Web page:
The Breakdown: The Book of Tim Tebow
summit daily news
Summit County, Colorado
A reading from the Book of Tim: And on the seventh day, God created Tim Tebow, the conqueror (of college football), the savior (of the Denver Broncos) and the divine divider (of fans everywhere). For God so loved football, he gave us his only signal caller, that whoever starts him under center will not lose but have everlasting playoff appearances.
Too much? Sorry.
I guess I got a little carried away, but it just seems that every move, every decision, every pass, er, scribble on a clipboard from Tebow turns into the newest opportunity for both lovers and haters everywhere to praise, scrutinize or overanalyze.
I mean, has there ever been less rational discussion over an athlete than with Tebow?
And it’s only gotten worse. This past week, Tebow announced through his foundation’s website that he will be penning a memoir (or rather, having someone pen a memoir for him) which “will reveal how this remarkable young man constantly strives to be the best, has always overcome the odds and how he has managed to do so while remaining true to his faith and family values.”
Sounds neat – you know, the way your grandma’s story about learning to knit is neat.
As you might have guessed – or read – this announcement has brought about a whole lot of opinions, mostly slanted in the negative direction. A basic list of gripes: He’s not old enough to have a memoir; he’s rubbing his faith in the faces of fans; he’s self-righteous; he can barely grow a beard.
OK, I actually haven’t seen that last one printed anywhere, although the Tebow attackers seem to look for any little kink in this dude’s impenetrable armor.
The fact is, though, Tebow doesn’t need any armor – the guy has nothing to guard himself against.
(Note: That’s referring to him as a person, not as a football player. Obviously, he needs pads on the field; it’s not like he’s Chuck Norris or something.)
Tebow is one of the most interesting and unique players to come into the league in years, maybe ever in the modern game. But, with it comes a polarizing effect. Proof: The guy, without throwing a pass in a regular season NFL game, leads the league in jersey sales. This means 1) a lot of people like him, and 2) a lot of people hate him for how much he’s liked.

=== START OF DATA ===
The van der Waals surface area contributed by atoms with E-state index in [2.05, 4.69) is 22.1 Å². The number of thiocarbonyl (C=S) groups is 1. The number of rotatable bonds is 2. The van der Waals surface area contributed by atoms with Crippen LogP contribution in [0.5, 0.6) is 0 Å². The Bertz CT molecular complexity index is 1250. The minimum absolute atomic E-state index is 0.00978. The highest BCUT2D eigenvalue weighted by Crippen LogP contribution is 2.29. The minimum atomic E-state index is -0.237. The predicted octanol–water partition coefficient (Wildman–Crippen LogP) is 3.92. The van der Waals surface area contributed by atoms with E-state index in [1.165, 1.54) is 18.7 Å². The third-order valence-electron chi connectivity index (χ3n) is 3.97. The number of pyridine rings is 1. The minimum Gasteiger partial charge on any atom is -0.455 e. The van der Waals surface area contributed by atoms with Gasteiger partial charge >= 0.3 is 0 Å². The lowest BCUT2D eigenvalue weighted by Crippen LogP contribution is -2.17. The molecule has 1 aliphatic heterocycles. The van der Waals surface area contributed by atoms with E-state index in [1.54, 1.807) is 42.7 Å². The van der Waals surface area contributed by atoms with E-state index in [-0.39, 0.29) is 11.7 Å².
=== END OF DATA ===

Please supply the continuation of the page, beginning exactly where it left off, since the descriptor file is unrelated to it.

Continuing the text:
Really, I’m not quite sure why or how anyone hates Tim Tebow; it makes no sense to me.
I’ve been a huge sports fan since the first time I threw a wobbly pass that was picked off in my front yard. And among my sports “heroes” as a kid was (sigh and sad head shake) Tiger Woods. So, I’ve spent the last year reconciling the fact that one of the people I looked up to for so long wasn’t the prime athlete and person I thought he was. He turned out to be more Wilt than Russell, you know?
It’s not like this is new in sports; the list of athletes who disappoint fans is longer than I have room to print here. And every time it happens, people wag their fingers and say how we need more stand-up players in positions to be role models for our kids, we need more people who do things the right way.
How ’bout Tebow?
Sure, it’s easy to get rubbed the wrong way by his Bible beating, but, then again, isn’t that better than all the athletes beating their chests after games, proclaiming themselves as the reason their teams are great?
Whether the guy turns into a Pro Bowler or his career circles the toilet bowl, no one can discredit his character. He’s everything you want a kid to learn from as an athlete: He’s humble, he’s a leader, he’s competitive, and he takes responsibility for all his actions and holds his responsibility to his team very seriously.
Do I expect The Book of Tim (due out in April) to be any good? Not really. Will I even read it? Probably not.
But to discredit Tebow as someone to learn from would be a mistake.
On the seventh day, we all watch football, and there aren’t many players on the field that were made quite like Tebow.
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